How to address a German properly – Sie or Du

How to address a German properly – Sie or Du

SIE or DU

Duzen or Siezen? Photo via Pixabay / Unsplash

Written by Katriel Paige

 

 

Talking to German People Properly: Formal and Informal Speech

 

In English, “you” is just “you” – whether formal or informal. It’s great for when you don’t know your relative social status or want to make a point of equality; however, a lot of languages make a distinction between people, and encode social status and considerations into the language itself. German is one of these languages. Here are two of the most important examples:

 

Sie and du

Sie or du? Both mean “you”, but du is for your friends and family – and also children and pets. Sie is for everyone else – at least until you make friends with them! And even then, if you’re speaking to them in their professional capacity (such as talking to a professor or a teacher, lawyer or doctor), please use Sie.

 

 

How do you know when to change from Sie to du?

It used to be that people would have get-togethers over schnapps to celebrate moving from Sie formalities to using du with each other. It was a sign of intimacy – not necessarily the intimacy between married couples, but the intimacy of friendship, of knowing a person well. In fact, if you look in literature and in plays, the transition between Sie to du becomes a key plot point.

With social media being as popular as it is, though, do not be surprised if you see people using du on Twitter or on Facebook. That seems to be the trend across different languages – whether it is a function of the Internet or an influence from other languages, such as English, remains to be seen.

Titles

Even though aristocracy ended in the German speaking areas in the early 1900s, the idea of respecting authority and social hierarchy still persists. Therefore, if the person you are speaking to has earned a professional title, it is good German manners to address them using that title. Your Dr Schmidt is still going to be Dr Schmidt – she earned the doctorate or medical degree and has a degree of authority and knowledge in society. To English speakers, this can seem overly formal, but it is just a way to respect the person who received that title. This goes when you are studying in Germany also – when in doubt of their official title, ask them what you should call them. Academic ranks in Germany are very different than in the United States (or even the United Kingdom) and a professorship is a major career milestone: by law, depending on the area of Germany, it takes up to 5 years of service before an academic can use Professor as a title.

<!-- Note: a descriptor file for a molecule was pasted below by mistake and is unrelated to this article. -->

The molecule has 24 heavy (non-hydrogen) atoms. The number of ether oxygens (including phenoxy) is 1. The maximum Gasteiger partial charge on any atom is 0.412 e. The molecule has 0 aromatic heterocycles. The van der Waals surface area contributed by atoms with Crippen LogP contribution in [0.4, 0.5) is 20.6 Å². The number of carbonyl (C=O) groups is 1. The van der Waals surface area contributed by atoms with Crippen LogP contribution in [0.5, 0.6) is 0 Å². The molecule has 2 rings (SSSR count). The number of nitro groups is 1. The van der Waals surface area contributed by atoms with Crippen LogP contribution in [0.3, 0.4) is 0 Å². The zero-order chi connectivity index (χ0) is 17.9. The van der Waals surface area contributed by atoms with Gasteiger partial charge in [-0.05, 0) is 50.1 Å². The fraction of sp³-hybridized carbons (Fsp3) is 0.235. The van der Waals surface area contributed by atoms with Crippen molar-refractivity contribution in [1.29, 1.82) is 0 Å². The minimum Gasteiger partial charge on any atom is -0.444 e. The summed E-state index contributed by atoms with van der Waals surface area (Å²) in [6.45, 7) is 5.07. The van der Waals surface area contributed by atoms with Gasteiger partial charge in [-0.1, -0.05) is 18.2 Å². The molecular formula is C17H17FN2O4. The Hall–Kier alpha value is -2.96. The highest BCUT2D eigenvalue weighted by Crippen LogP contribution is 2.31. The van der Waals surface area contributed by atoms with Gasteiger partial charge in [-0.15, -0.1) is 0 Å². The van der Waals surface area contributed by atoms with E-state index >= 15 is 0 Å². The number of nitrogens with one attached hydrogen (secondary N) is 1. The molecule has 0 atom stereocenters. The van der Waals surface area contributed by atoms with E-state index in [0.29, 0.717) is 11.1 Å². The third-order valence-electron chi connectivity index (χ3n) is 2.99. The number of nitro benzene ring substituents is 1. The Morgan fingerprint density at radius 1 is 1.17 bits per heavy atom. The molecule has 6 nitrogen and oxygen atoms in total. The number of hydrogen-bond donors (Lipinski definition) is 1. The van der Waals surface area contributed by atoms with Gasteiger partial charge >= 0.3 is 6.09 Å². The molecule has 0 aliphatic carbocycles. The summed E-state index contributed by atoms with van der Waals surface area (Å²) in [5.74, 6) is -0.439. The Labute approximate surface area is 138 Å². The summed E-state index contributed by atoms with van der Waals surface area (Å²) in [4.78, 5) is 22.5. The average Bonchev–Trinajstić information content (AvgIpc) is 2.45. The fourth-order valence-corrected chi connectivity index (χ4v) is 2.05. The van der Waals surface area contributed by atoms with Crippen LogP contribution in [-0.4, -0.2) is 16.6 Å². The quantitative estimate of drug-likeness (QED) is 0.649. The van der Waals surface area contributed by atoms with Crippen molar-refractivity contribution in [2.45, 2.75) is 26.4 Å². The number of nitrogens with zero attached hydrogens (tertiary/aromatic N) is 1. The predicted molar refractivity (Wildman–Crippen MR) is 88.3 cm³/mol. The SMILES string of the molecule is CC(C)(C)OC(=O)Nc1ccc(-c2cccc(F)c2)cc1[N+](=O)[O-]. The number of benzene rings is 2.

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Comments ( 2 )

  • Michael Noelle

    Mir ist es vollends gerecht, wenn mich meine Berufskollegen, die ich immer noch Sieze, mit “Doktor” anreden!

    Kaum unsonst bin ich jahrelang auf der Schulbank gesessen, von einem Bekannten nur per Vorname, “Hallo, Markus!”, angesprochen zu werden:-)

    In dem Sinne denke ich schon anders als viele Amerikaner, Australier, oder Englaender.

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